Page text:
Position: Offensive tackle
Height and Weight: 6’8’’, 309 pounds
A highly physical player, Taylor Lewan is the kind of aggressive offensive tackle many coaches are looking for. The Wolverine started 48 of 50 games while at Ann Arbor and was selected as second-team All-American and first-team All-Big Ten after his senior season.
Lewan has a reputation for tenacity and agility, with a strong first step and an ability to win one-on-one tackles. At left tackle, he offers solid pass protection and quick recovery speed, making him a more effective defensive player on both outside and inside plays.
As a notoriously aggressive player, Lewan has had a reputation of perhaps taking it too far, earning him a flurry of personal-foul penalties in 2010, but he has since cleaned up his act (though not entirely).
Having played two different offenses while at Michigan will also make Lewan an attractive prospect as a versatile player who will likely have an easier time adjusting to the NFL.
With his impressive performance at the NFL Scouting Combine, Lewan markedly improved his draft prospects, leading many to believe he could go early.
|40-yard Dash||4.87 (first in his position)|
|Bench Press||29 reps|
|Vertical Jump||30.5 inches (third in his position)|
|Broad Jump||117.0 inches (first in his position)|
Lewan’s focus can wander at times, causing a breakdown in footwork and technique. An incident at the 2013 Outback Bowl, in which fellow draft hopeful Jadeveon Clowney leveled Lewan’s teammate, Vincent Smith, appeared to be the result of a lapse in concentration by Lewan.
At the combine two weeks ago, Lewan denied that the tackle was his fault. He said that based on the play called, Clowney was someone else’s man to cover, per Michael David Smith of Pro Football Talk:
You can only control what you can control and whatever ESPN or NFL Network wants to put on their air is up to them. It was not my fault. I hate to say it like that because it’s like I am blaming other people, but it was a double-team between me and the guard on the backside linebacker.
Additionally, the left tackle has weak hands and a lack of development in his game means that Lewan will sometimes commit too early.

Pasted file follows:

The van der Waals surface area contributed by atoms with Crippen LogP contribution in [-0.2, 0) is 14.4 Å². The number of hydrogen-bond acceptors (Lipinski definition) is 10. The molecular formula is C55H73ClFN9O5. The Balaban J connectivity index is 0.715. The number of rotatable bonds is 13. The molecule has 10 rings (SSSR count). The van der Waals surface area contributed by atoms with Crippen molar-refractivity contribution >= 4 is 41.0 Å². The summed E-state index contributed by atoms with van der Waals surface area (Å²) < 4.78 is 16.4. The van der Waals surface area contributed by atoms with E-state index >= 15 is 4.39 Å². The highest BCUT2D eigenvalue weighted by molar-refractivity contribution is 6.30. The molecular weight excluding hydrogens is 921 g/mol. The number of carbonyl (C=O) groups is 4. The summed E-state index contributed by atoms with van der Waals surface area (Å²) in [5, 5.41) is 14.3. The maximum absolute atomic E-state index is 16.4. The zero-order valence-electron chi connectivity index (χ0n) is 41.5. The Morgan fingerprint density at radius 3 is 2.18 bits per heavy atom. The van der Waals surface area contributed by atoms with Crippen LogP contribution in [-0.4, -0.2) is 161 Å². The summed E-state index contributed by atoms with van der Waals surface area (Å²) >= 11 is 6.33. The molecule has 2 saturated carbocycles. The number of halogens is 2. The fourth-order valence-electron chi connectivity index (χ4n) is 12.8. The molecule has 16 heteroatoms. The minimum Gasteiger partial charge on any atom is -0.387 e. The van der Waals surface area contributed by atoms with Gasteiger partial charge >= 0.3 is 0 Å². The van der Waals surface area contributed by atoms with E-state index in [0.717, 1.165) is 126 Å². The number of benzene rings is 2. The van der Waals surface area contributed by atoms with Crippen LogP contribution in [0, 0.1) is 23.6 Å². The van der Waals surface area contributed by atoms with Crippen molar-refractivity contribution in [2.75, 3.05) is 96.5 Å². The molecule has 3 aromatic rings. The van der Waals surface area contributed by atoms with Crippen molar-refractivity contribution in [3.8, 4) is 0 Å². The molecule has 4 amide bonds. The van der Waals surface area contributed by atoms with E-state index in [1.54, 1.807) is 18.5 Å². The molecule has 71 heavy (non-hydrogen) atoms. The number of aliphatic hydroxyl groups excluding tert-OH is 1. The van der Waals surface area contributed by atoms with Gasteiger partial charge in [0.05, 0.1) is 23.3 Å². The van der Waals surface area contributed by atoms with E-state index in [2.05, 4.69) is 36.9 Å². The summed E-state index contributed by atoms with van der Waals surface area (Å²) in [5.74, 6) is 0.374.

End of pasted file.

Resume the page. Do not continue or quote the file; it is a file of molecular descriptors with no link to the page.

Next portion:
From NFLDraftScout.com, Rob Rang writes (via Clare Farnsworth at Seahawks.com):
His biggest areas of needed improvement are in technique and instincts, as his reaction to opponent movement will appear unnatural and a bit mechanical at times.
But with better technical coaching in an NFL environment, Lewan certainly possesses the raw tools that if combined with better technique and instincts, could lead him to long-term dominance at the tackle position.
Lewan is also carrying some off-field baggage, with his role in a 2009 alleged rape case involving teammate Brandon Gibbons.
Nate Solder (New England Patriots), Jake Long (St. Louis Rams)
ESPN draft expert Todd McShay speculates that the Giants, a team in need of an offensive overhaul, will take Lewan in the first round at a No. 12 pick overall, saying (via Jordan Raanan at NJ.com):
This is another tricky one, because the two biggest need areas for the Giants, in my opinion, are offensive tackle and linebacker, and those are two positions they hardly ever use first-round picks on.
They broke their tackle streak last year, selecting Justin Pugh, and I think with him on the right and Lewan on the left they'd have a significant upgrade and a pairing that can better protect Eli Manning. Lewan certainly justifies the pick from a talent standpoint, as he's long, has good experience and showcased his explosiveness at the combine.
Other NFL analysts have him similarly positioned, though Bucky Brooks speculates Lewan could be drafted as high as No. 6 by the Falcons, saying, “protecting Matt Ryan is Thomas Dimitroff's top priority after watching the Falcons surrender 44 sacks a season ago.”